Indicate by check mark whether the registrant is a large accelerated filer, an accelerated filer, a non-accelerated filer, smaller reporting company or an emerging growth company. See definitions of “large accelerated filer,” “accelerated filer,” “smaller reporting company,” and “emerging growth company” in Rule 12b-2 of the Exchange Act:

 

Large accelerated filer      Accelerated filer  
Non-accelerated filer   ☐  (Do not check if a smaller reporting company)    Smaller reporting company  
     Emerging growth company  

If an emerging growth company, indicate by check mark if the registrant has elected not to use the extended transition period for complying with any new or revised financial accounting standards provided pursuant to Section 13(a) of the Exchange Act.  ☐

Indicate by check mark whether the registrant is a shell company (as defined in Rule 12b-2 of the Act).    Yes  ☐    No  

Indicate the number of shares outstanding of each of the issuer’s classes of common stock, as of the latest practicable date.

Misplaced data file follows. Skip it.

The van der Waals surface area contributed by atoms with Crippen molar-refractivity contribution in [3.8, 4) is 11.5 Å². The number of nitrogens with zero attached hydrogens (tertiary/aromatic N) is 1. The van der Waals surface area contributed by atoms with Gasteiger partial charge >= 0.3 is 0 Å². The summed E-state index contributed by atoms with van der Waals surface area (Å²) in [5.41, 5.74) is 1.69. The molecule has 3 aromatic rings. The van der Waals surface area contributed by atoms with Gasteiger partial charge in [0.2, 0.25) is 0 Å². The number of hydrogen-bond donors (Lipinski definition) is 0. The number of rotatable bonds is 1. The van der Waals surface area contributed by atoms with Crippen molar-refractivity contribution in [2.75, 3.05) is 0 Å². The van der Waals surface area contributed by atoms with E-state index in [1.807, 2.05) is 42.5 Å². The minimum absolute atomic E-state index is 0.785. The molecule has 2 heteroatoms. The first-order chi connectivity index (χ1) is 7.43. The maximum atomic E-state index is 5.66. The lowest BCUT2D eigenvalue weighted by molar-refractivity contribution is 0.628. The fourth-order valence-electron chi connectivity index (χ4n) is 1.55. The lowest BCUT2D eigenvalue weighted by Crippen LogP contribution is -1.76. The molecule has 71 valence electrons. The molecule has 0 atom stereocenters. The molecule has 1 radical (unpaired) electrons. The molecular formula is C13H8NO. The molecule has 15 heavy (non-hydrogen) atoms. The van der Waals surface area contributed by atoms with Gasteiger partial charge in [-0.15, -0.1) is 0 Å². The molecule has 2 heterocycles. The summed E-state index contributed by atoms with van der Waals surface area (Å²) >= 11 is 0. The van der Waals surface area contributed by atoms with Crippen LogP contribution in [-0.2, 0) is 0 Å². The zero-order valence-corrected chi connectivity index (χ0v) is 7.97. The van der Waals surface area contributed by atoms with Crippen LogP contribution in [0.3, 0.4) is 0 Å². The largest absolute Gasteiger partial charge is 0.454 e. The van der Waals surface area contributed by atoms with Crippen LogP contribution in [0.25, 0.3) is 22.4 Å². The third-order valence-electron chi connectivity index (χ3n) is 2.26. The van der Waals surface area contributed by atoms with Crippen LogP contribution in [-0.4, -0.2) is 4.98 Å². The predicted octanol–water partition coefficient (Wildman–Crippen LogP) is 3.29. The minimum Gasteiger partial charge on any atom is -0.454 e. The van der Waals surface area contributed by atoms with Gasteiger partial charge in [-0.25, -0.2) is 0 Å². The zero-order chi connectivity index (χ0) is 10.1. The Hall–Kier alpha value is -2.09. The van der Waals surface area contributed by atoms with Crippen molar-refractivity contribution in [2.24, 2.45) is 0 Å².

Class - Common Stock, $2.50 Par Value; 104,961,997 shares outstanding as of July 31, 2017.


Table of Contents

UNITED BANKSHARES, INC. AND SUBSIDIARIES

FORM 10-Q

TABLE OF CONTENTS

 

          Page  

PART I. FINANCIAL INFORMATION

  

Item 1.

  

Financial Statements

  

Consolidated Balance Sheets (Unaudited) June 30, 2017 and December 31, 2016

     4  

Consolidated Statements of Income (Unaudited) for the Three and Six Months Ended June  30, 2017 and 2016

     5  

Consolidated Statements of Comprehensive Income (Unaudited) for the Three and Six Months Ended June 30, 2017 and 2016

     7